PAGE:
I was admitted with very high blood pressure which is unusual. Had a cath and was told that where the blockage was, they couldn't do anything. They found a 95 percent blockage at the ortho of the right coronary artery which they said was very small the entire way down. They also said I have very good left coronarys and that the blood flow is being picked up by that. They have me on generic of Toprol XL 25, Hidrochlorothiazide 12.5 and lipitor 20. They said I shouldn't have any more problems as this blockage looks like it has skinned over. They did a stress test and said I passed it. Can you live without the right coronary and will the rest of my heart pump enough blood and if it completely blocks will it affect the aorta in any way? Thank you
If anyone has something to share on this I would be grateful. I feel like the doctors aren't telling me everything. I was admitted to Duke after having a cath locally and was told by their team nothing can be done about the 95 percent blockage in the RCA but it wouldn't hurt my heart if it blocks........does that make sense.
I have mentioned "The South Beach Heart Program" several times on this forum. Arthur Agatston, the author, is also known for "The South Beach Diet." Agatston is a renown cardiologist. His book is especially interesting to me because he writes about aggressive prevention of heart disease. This includes people who have heart disease. He claims that being aggressive about your medical care--managing your diet, cholesterol, blood pressure, and exercise--will allow people to live to a normal life expectancy. His ideas make sense to me.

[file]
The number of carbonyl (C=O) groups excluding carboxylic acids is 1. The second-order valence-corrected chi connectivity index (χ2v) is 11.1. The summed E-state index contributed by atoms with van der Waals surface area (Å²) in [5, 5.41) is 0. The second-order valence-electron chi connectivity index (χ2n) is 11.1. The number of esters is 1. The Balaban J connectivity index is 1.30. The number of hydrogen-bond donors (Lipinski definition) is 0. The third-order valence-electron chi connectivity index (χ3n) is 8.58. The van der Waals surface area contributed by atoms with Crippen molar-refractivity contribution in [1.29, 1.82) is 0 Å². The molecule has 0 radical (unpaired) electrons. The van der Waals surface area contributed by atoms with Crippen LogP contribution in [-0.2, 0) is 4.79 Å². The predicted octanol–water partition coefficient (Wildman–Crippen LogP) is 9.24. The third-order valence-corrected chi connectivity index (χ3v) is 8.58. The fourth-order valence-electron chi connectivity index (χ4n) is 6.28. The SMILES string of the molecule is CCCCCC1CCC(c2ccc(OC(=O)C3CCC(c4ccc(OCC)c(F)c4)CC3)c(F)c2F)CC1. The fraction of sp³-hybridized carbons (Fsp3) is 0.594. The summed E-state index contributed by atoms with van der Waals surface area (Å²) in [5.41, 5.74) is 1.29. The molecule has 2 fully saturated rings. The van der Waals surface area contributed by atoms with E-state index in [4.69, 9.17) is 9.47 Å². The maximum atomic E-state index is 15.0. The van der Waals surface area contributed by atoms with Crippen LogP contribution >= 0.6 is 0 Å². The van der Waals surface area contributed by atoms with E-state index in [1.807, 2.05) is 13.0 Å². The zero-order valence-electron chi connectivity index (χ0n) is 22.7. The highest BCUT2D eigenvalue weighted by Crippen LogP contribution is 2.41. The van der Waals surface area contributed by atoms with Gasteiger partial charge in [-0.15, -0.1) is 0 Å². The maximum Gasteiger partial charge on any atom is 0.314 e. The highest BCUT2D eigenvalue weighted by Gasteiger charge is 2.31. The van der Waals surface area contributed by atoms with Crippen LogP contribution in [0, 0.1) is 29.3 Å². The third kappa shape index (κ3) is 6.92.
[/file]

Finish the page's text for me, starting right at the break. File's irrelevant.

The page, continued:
With regard to your being 95% blocked on one artery, I remember one of my former colleagues whose arteries narrowed and he did not have adequate veins in his legs for a bypass. He was about age 60 and retired from teaching and coaching. He walked every day, and I often saw him walking at a moderate pace all over our small town. I would estimate he walked 5 miles or more every day. He told me later than he had new blood vessels that developed and they naturally bypassed his clogging arteries. With his activity and I assume other prevention measures, he lived to a respectable old age.
I believe he was at least 80 when he died.
My mother was 100% blocked on one artery. She continued to smoke and was very sedentary, and died at 75 of lung cancer, not heart disease.
I have heard of others who have done just fine with blockages like you have described. And I have also heard of others who developed new blood supplies around their blockages. (Perhaps this might be a subject for discussion on this forum)
My message is to encourage to take charge of your health. Even though we know there are no guarantees, live your life like you expect to be around for a long time. You most likely will.
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